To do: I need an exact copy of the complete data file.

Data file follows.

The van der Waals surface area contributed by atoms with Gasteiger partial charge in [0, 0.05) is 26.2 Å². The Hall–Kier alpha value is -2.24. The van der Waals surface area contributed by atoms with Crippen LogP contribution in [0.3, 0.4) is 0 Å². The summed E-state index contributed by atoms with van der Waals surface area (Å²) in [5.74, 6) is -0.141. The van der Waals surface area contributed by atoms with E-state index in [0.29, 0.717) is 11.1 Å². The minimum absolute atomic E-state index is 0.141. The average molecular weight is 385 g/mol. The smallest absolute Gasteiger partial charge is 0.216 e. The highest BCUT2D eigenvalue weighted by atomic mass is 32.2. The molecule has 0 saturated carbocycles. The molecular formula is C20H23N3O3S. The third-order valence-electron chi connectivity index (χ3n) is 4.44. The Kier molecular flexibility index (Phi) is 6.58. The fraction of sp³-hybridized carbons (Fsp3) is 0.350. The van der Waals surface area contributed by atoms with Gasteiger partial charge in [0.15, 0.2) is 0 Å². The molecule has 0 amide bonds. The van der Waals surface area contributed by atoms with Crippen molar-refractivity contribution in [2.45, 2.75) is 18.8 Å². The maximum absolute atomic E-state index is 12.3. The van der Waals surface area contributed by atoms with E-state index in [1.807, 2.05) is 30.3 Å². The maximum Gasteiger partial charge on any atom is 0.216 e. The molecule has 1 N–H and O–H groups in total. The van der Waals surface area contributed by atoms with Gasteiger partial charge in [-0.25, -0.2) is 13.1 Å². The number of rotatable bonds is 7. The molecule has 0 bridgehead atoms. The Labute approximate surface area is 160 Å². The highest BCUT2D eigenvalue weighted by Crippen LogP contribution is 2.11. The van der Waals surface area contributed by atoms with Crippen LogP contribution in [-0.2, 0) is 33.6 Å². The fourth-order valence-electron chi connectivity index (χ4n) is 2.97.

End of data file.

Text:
The van der Waals surface area contributed by atoms with Gasteiger partial charge in [0, 0.05) is 26.2 Å². The Hall–Kier alpha value is -2.24. The van der Waals surface area contributed by atoms with Crippen LogP contribution in [0.3, 0.4) is 0 Å². The summed E-state index contributed by atoms with van der Waals surface area (Å²) in [5.74, 6) is -0.141. The van der Waals surface area contributed by atoms with E-state index in [0.29, 0.717) is 11.1 Å². The minimum absolute atomic E-state index is 0.141. The average molecular weight is 385 g/mol. The smallest absolute Gasteiger partial charge is 0.216 e. The highest BCUT2D eigenvalue weighted by atomic mass is 32.2. The molecule has 0 saturated carbocycles. The molecular formula is C20H23N3O3S. The third-order valence-electron chi connectivity index (χ3n) is 4.44. The Kier molecular flexibility index (Phi) is 6.58. The fraction of sp³-hybridized carbons (Fsp3) is 0.350. The van der Waals surface area contributed by atoms with Gasteiger partial charge in [0.15, 0.2) is 0 Å². The molecule has 0 amide bonds. The van der Waals surface area contributed by atoms with Crippen molar-refractivity contribution in [2.45, 2.75) is 18.8 Å². The maximum absolute atomic E-state index is 12.3. The van der Waals surface area contributed by atoms with E-state index in [1.807, 2.05) is 30.3 Å². The maximum Gasteiger partial charge on any atom is 0.216 e. The molecule has 1 N–H and O–H groups in total. The van der Waals surface area contributed by atoms with Gasteiger partial charge in [-0.25, -0.2) is 13.1 Å². The number of rotatable bonds is 7. The molecule has 0 bridgehead atoms. The Labute approximate surface area is 160 Å². The highest BCUT2D eigenvalue weighted by Crippen LogP contribution is 2.11. The van der Waals surface area contributed by atoms with Crippen LogP contribution in [-0.2, 0) is 33.6 Å². The fourth-order valence-electron chi connectivity index (χ4n) is 2.97.